Include a Call to Action: Tell Users What You Want Them to Do!
Do you want users to purchase something, to get more information, to call their local politician? Be explicit and direct. If you have constructed an effective message, then be confident in stating what you want the audience to do with that information. Your message’s visual design is critical to this point. Are you clearly displaying what actions your users should take?
For Longer Messages and Persuasive Essays
If you are framing a long message or an essay, consider additional factors. A well-framed longer message includes the following:
- A title or headline that tells the reader what the message is about and why they should care.
- No more than one key message.
- A lead paragraph that captures the reader’s attention.
- A “nut” paragraph (i.e. the heart of your story — the details go here).
- Relevant quotes to make the topic more relatable.
Your chances of successfully framing a message increase by following the guidance presented above. However, there is one more requirement to effectively framing a message.
Test Your Message
Test your message before unleashing it on users. Don’t assume what people know or how they will understand something. By testing your message, you ensure that your frame comes across clearly.
Testing can be simple and not resource-intensive. Everyone on the design team should work together here. Ideally, you would use the frame(s) you are considering to formulate multiple messages. I also recommend testing what your team thinks are the worst one or two messages it’s created. You’d be surprised by what resonates with users. This is the entire point of user research: You can’t assume what the user wants; find ways to get users to tell you what they want!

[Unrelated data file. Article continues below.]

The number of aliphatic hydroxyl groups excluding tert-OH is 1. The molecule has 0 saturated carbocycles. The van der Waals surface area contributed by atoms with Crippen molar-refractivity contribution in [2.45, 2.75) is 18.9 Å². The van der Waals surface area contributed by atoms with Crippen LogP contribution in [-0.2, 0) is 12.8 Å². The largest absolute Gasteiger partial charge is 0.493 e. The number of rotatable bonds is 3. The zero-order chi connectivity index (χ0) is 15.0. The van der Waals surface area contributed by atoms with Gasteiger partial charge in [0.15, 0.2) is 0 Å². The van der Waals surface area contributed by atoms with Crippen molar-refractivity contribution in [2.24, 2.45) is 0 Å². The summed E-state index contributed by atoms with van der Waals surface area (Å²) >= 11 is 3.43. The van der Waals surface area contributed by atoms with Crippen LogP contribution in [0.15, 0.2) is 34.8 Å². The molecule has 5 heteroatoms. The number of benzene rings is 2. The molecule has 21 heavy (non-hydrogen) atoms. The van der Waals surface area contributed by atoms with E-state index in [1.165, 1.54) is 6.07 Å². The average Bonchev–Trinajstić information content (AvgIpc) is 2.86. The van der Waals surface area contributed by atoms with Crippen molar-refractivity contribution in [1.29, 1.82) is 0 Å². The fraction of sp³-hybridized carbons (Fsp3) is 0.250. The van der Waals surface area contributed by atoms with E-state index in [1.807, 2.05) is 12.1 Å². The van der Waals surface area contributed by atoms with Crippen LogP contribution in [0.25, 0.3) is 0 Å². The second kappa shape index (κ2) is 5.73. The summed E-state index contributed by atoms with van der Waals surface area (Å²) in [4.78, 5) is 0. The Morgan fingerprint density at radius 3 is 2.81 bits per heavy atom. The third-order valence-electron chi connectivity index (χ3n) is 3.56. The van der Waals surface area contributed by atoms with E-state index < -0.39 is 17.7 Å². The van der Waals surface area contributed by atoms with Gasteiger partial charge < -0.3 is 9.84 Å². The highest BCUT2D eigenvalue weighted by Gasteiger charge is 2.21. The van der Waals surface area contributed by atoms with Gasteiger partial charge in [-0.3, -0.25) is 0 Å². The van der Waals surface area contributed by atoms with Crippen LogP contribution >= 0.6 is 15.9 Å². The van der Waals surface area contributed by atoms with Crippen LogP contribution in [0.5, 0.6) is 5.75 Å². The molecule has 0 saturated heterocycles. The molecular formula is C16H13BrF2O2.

You can test messages the old-fashioned way by printing out the designs, laminating them and approaching people in scenarios that would be typical for your product. Seeing how someone responds to a message can be eye-opening. Pictures are worth a thousand words, as are facial expressions.
You can also conduct research online. You can easily insert screenshots into survey questions using online survey software, such as SurveyMonkey or SurveyGizmo. Many testing services will also recruit participants according to your specific demographics. Testing through a service such as UserTesting is also very quick and inexpensive.
Ask Seven Questions
Once you’ve developed your messages and designs, ask potential users the following seven questions:
- Does this message make sense?
- How does this message make you feel?
- What do you think this message is asking you to do? (Ask this even if the message isn’t asking for anything.)
- With whom do you think this message will resonate?